Home > Tasting Notes and Wine Reviews > A Visit to Dunn Vineyards with Mike Dunn

A Visit to Dunn Vineyards with Mike Dunn


Jenn and I first tasted the wines of Dunn Vineyards well over a decade ago.  We were attending a New Year’s Eve party thrown by a student who was minding the substantial house of a venture capitalist.  We were allowed to raid the small wine closet by the bar.  One random grab resulted in a wax sealed bottle of Howell Mountain Cabernet Sauvignon.  I clearly remember sitting outside, drinking it out of cups.  Our recent experience is due to the annual California Barrel Tasting arranged by MacArthur Beverages.  Though Dunn Vineyards releases separate Howell Mountain and Napa Valley bottlings, there has always been a single unlabeled barrel sample.  I have consistently found them remarkably approachable, already complex, and somewhat earthy.  It was always clear that we would visit Dunn during our spring vacation to Sonoma and Napa Valleys.



The drive up to Howell Mountain was longer and more winding than I expected.  Only Kak’s phones managed to maintain a single bar of signal so when we unknowingly kept passing the drive to Dunn Vineyards we were able to reach Mike Dunn on the phone.  There are no signs marking the entrance for this is not only a vineyard and winery but the home of Randy and Lori Dunn.  This is very much a family run winery so it was Mike who met us that afternoon.  We started off by exploring the barrel caves or tunnels that were built one decade after the winery was established in 1979.  These tunnels are completely passive and feature a sloping floor so that any excess moisture or water can drain out.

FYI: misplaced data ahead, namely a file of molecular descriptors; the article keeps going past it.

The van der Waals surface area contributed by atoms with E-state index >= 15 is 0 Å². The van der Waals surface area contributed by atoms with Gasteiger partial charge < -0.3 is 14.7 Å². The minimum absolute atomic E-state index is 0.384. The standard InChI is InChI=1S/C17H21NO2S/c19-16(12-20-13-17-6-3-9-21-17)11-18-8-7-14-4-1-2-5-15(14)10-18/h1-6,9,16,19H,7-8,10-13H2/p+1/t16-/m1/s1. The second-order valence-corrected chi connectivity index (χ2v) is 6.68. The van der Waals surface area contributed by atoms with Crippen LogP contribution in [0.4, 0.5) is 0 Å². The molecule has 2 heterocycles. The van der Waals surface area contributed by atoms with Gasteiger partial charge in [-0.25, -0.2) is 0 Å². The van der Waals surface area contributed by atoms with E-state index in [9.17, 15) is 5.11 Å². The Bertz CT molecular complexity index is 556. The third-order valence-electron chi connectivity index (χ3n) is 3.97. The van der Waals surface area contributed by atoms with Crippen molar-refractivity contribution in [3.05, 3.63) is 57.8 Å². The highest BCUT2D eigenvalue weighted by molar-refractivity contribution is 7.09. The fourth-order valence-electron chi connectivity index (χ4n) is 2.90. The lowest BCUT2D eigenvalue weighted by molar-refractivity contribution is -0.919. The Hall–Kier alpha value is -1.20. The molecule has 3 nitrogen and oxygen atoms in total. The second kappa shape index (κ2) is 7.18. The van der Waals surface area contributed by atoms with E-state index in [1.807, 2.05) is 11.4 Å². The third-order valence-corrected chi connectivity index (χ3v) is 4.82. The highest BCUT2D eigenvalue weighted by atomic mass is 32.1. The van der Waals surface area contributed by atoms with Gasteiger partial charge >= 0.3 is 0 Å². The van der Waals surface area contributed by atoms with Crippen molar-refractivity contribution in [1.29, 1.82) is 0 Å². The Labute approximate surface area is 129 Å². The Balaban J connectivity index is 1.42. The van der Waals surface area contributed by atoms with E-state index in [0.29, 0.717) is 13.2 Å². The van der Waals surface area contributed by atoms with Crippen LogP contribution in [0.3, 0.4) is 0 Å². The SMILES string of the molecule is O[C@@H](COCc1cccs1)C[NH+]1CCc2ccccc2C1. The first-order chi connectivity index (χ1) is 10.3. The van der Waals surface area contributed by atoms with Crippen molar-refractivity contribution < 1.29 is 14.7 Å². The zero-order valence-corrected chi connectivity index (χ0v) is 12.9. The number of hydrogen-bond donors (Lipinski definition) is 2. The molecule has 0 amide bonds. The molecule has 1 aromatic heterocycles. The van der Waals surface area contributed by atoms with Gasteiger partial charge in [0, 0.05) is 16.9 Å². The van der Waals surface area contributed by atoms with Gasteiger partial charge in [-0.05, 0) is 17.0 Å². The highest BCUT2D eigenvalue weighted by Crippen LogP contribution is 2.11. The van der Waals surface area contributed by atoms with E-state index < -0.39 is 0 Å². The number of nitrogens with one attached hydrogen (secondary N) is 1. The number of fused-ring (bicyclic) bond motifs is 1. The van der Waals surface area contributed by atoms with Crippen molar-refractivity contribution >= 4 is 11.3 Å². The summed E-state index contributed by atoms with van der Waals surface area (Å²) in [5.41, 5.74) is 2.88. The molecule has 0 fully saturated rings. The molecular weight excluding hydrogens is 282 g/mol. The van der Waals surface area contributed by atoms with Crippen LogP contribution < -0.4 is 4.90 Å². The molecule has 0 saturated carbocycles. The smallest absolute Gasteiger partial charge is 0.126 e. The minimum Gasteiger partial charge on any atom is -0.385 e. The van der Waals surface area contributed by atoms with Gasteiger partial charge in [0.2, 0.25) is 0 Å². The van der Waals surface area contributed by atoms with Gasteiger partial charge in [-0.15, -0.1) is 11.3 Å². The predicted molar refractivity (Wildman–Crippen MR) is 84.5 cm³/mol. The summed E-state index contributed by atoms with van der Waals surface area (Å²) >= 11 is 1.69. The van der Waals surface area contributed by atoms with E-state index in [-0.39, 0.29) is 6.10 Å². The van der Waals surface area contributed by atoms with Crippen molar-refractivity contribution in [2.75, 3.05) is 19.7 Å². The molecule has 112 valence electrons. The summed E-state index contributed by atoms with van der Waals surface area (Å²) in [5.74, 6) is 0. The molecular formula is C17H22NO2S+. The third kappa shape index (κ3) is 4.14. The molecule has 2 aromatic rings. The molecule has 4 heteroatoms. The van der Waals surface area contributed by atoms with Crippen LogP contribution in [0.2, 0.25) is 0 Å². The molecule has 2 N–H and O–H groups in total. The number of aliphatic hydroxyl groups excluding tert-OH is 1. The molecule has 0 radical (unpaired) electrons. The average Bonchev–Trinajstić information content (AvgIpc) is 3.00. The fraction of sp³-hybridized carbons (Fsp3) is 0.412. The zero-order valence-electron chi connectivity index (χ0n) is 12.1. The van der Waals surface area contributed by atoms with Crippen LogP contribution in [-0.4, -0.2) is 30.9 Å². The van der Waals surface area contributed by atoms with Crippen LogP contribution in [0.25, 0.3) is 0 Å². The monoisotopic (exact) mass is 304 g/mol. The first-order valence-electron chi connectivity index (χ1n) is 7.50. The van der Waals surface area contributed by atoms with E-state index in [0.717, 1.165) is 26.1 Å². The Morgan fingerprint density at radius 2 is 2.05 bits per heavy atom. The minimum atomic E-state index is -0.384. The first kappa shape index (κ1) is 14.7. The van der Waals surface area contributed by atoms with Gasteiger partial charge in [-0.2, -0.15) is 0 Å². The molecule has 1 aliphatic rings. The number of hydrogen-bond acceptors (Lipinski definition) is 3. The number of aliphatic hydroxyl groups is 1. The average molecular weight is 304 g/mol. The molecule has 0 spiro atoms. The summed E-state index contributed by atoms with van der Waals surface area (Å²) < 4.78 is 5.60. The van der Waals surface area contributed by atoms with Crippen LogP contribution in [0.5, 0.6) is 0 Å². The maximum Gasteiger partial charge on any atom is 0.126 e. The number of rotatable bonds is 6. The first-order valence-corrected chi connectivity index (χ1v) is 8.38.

Mike began assisting at the winery in 1997 then working full-time back in 2000.  Though he still works under his father’s watch, this is very much his territory.   Mike moves all the barrels himself, racks them, and cleans them such that the physical aspects of winemaking give him an aura of strength.  The barrels are stacked two-high, demonstrating his sole physical ability.  There are a lot of barrels in the tunnel.  His son even included a scene of Mike moving the barrels on the mural that appears on the side of the barn.  There was a lone, five gallon glass carboy, they are more fragile than a keg, that he pointed out is used to produce the barrel sample for MacArthur Beverages.  There was at least one larger hogshead that seemed innocent enough until the barrel cleaning equipment needed to be modified to account for the increased diameter.